Themba into slavery but you didn’t let it stop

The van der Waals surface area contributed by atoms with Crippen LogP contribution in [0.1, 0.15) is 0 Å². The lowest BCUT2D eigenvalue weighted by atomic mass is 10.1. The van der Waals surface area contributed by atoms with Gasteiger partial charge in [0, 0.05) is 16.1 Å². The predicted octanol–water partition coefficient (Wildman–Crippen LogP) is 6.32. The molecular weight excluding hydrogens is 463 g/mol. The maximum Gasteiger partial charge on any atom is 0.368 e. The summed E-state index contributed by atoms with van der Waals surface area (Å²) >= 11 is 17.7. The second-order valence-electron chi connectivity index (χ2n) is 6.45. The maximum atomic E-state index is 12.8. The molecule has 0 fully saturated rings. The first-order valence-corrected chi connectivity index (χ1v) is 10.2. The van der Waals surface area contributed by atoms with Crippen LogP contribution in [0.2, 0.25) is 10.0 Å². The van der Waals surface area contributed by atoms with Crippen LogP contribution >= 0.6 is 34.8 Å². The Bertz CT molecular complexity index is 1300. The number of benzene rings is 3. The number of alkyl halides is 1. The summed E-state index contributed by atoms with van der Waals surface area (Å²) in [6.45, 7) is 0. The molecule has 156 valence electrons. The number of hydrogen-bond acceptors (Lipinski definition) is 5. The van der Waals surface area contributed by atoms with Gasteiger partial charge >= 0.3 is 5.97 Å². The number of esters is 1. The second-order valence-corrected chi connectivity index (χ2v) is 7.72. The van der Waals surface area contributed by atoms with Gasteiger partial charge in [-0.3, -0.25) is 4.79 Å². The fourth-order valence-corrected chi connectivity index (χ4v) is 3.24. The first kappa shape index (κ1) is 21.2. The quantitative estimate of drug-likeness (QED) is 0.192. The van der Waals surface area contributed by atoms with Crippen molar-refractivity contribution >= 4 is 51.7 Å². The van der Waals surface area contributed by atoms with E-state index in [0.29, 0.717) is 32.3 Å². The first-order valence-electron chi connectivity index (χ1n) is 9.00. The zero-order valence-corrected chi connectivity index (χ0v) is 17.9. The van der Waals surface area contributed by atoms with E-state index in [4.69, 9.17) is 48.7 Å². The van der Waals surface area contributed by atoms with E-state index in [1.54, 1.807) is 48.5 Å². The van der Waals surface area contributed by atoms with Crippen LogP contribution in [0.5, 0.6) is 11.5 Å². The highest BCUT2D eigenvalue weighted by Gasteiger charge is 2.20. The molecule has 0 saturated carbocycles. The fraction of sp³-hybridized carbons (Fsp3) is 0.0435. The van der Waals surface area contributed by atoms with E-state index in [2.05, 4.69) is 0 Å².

Themba Kimani IB Language and Literature, Period 4January 4, 2017 p Written Task One: Rationale Language of American Leadership Working DraftAs part of the study of the Language of American Leadership unit in class, I have decided to write and open letter to Sojourner Truth an African-American abolitionist and women’s rights activist. Truth was born into slavery and later escaped, in 1851 she delivered her most memorable speech “Ain’t I A Woman” at the Women’s Convention in Akron Ohio. In Truth’s speech she confronts her audience of mainly white males. She asks them to not consider her as any less of a woman because of her skin color. This is a letter that attempts to emulate Sojourner Truth’s confrontational tone and be a reflection of what modern day rhetoric from Truth would sound like. Secondly, the main purpose of this letter is to bring a different perspective on the “silence breakers” or the women who stood up against sexual harassment and assault. Lastly, I want my second attempt at an open letter to be very concise and clear. I have worked to make my sentence structure  more straightforward and I have improved my analyzation of stylistic devices. My letter would be published as an article on the blog site: which is a feminist site that focuses on culture and politics. I believe that this is an appropriate place for my letter because it matches the style and tone of the articles posted there.Word Count: 237Dear Sojourner Truth,I would like to start of by saying “Thank you”. It might sound cliche but thank you for standing up for what you knew was right and having the courage to say the things the rest of us couldn’t. Before I really knew who you were I just considered you to be one of the great abolitionists of the 19th century. What I discovered is that your story is quite remarkable. You were born into slavery but you didn’t let it stop you from escaping with your daughter. Furthermore, you had the resolve and dedication to recover your son, becoming the first black woman to win a such a case against a white man. However, what speaks to me the most about you is your mindset because in numerous circumstances people of color had no influence whatsoever. You defied all of this, and you paved the way for countless women and people of color. More specifically your “Ain’t I A Woman” speech was bold and it asked the questions nobody wanted to hear. Today, your speech has influenced a growing number of women who stood up against sexual assault and misconduct. Now things are different and your efforts have given the women of today an advantage. You and inspired and spurred on countless individuals to follow suit and stand up for the rights they believe in.     One of your most notable speeches and the one you are known for today, was delivered at the Women’s Convention of 1851 in Akron, Ohio. Your short, simple and captivating message was a rebuke to many anti feminist viewpoints of the present day. From your opening lines ” Well, children there is so much racket there must be something out of kilter…” your colloquial language it is quite apparent and it immediately engages your audience. Your informal tone is used multiple times throughout your speech to create Hypophora. The most prominent and important repeated phrase is of course “And ain’t I a woman?”. Despite the simplicity of your question it is perfect because it challenged your audience’s viewpoint. It is even more relevant to today’s silence breakers the individuals who set off a chain reaction over the abundance of sexual harassment. The silence breakers movement initially began with allegations of sexual harassment against movie mogul Harvey Weinstein. He was found to have harassed multiple women over a period of years. This movement took over and  women ousted notable men in a variety of industries and accused them of sexual harassment. It’s almost like you predicted this at the end of your speech when you said that ” If the first woman God ever made was strong enough to turn the world upside down all alone, these women together ought to be able to turn it back and get it right side up again.” Your allusion to Eve the first woman in the Bible can also be applied to the revolution that was started by the silence breakers. All it took was one women to have the courage to speak out. This woman was Ashley Judd, whose story began in 1997 when she met Harvey Weinstein for the first time and was dismayed when he attempted to force her into bed. When Judd campe forward in late 2017 it propelled women everywhere to speak about sexual misconduct. It also created a massive online campaign called #MeToo a hashtag that people use to declare themselves victims of sexual harassment. Not only that but Eve was responsible for giving Adam the apple and with your allusion you are showing your audience the direction connection between women having power.The obvious link between your life and silence breakers is that you suffered from physical and sexual abuse for many years. You were able to speak out against it and condemn the actions of those who wronged you. Like you, the silence breakers have made women everywhere have started to speak out and denounce the innppropriate abuse. TIME magazine interviewed various people about their experiences and almost all expressed the anxiety over what would happen to them if they spoke out. In some cases physical violence was the main concern. At this point in time its up to us to change the cycle of harassment. Leaders like you and so many other women from all walks of life have stood up for the rights they deserve. However, it will only get better when we start to pass on our knowledge to future generations. Even though sexual harassment is not as accepted the fact that it is still happening today means we can make a change. Your words and the words of many other women can only do so much. For change to happen it needs to start with the future generations of young boys who will learn from an early age that it is absolutely not O.K. and that No means No. Word Count: 815Works Cited”Sojourner Truth’s ‘Ain’t I A Woman?”.”, 22 Oct. 2013,”Sojourner Truth.” PBS, Public Broadcasting Service, 9 Apr. 2006,”Her Words: Sojourner Truth.” Sojourner Truth Memorial Committee, 16 Nov. 2017, Sojournertruthmemorial.orgKim, Eun Kyung. “TIME’s 2017 Person of the Year… the Silence Breakers.”, TODAY, 6 Dec. 2017,, Jennifer. “Time’s Up: What to Know About Movement to End Harassment.” Time, Time, 2 Jan. 2018,